Confirmation Bias Hurts Social Science
The debunking of an implausible study shows the need for viewpoint diversity in the academy.
Robert P. George, The Wall Street Journal
March 5, 2019
Humility can be hard to come by in professional research, which is why it’s worth noting the retraction last month of a major study on the social effects of attitudes toward sexuality. The journal Social Science & Medicine withdrew a 2014 analysis purporting to show that widespread traditional beliefs about sexual morality—or “structural stigma”—gravely imperil the health of people who don’t identify as straight, whom the study classified as “sexual minorities.” Lead author Mark Hatzenbuehler, a professor at Columbia’s Mailman School of Public Health, is a renowned expert on stigma and health. The study has been widely reported and frequently cited.
It was yanked because its key claim—that stigma reduces life expectancy for sexual minorities in the United States by an average of 12 years—came to naught. It was entirely the result of a coding error to which Mr. Hatzenbuehler himself, to his credit, owned up. The admission came after the same journal published an article online in November 2016, in which sociologist Mark Regnerus showed that there was no feasible way to replicate Mr. Hatzenbuehler’s key result. Ten different attempts yielded no effect whatever of stigma on life expectancy.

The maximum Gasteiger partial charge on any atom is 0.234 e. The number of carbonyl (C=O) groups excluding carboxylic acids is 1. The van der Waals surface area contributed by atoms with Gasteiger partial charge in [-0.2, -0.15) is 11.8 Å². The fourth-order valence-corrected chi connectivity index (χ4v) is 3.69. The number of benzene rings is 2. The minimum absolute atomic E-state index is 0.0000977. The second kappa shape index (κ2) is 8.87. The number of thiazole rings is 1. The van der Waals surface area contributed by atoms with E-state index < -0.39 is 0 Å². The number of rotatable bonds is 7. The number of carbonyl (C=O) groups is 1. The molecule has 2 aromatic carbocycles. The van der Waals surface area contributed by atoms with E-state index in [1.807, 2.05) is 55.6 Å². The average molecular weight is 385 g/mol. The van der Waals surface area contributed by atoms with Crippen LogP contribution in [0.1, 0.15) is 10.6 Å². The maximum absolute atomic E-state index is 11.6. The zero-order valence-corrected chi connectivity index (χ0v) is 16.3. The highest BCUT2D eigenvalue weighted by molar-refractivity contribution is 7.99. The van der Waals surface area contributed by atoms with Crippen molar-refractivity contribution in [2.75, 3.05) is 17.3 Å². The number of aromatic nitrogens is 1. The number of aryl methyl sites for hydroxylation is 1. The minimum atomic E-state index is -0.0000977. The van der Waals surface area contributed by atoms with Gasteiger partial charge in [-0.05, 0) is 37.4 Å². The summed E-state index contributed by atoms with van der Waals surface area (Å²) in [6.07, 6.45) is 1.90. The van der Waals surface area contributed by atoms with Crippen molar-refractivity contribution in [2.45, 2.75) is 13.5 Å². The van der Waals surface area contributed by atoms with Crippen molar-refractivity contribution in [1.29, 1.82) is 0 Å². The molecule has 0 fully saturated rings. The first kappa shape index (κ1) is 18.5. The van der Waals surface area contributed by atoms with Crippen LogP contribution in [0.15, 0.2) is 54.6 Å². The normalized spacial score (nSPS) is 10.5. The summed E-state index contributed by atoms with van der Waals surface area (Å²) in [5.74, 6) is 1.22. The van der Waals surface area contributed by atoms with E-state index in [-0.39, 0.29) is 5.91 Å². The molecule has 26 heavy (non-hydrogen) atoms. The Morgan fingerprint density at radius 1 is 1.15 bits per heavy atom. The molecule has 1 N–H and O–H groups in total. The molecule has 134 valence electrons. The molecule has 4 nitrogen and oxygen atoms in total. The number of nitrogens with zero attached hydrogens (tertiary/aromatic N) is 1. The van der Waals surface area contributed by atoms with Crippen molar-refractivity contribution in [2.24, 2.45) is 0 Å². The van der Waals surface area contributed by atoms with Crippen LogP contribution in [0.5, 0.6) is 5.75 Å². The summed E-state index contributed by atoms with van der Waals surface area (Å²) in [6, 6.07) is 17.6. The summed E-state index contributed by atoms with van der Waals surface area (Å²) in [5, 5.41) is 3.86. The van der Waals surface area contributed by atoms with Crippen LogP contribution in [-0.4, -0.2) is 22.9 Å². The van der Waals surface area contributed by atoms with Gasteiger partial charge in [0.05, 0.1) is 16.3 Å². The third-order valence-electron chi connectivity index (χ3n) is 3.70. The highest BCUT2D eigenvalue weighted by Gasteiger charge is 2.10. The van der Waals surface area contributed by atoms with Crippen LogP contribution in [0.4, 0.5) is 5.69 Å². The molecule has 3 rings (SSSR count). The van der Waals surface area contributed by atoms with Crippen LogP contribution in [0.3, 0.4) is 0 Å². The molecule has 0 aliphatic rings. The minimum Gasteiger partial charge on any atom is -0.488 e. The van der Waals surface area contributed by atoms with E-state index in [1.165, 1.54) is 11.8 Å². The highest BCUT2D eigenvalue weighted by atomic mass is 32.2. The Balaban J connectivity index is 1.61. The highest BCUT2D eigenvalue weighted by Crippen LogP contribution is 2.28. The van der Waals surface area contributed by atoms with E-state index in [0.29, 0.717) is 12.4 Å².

Yet, oddly, Mr. Hatzenbuehler’s original article remained in print, unretracted, for well over two years. In fact, it has been cited in published research over 100 times since November 2016. In contrast, the Regnerus correction has been cited a mere five times. As Jonathan Swift observed, “Falsehood flies, and the truth comes limping after it.”
How did all the researchers in this field except Mr. Regnerus fail to question how the critical attitudes of others could be worse for your health than, say, smoking a pack of cigarettes every day for decades (something that has been shown to shorten life by an average of 10 years)? Why was the error not caught in the original vetting process? And why, once the error was discovered, was the study not retracted immediately?
Read more in the Wall Street Journal.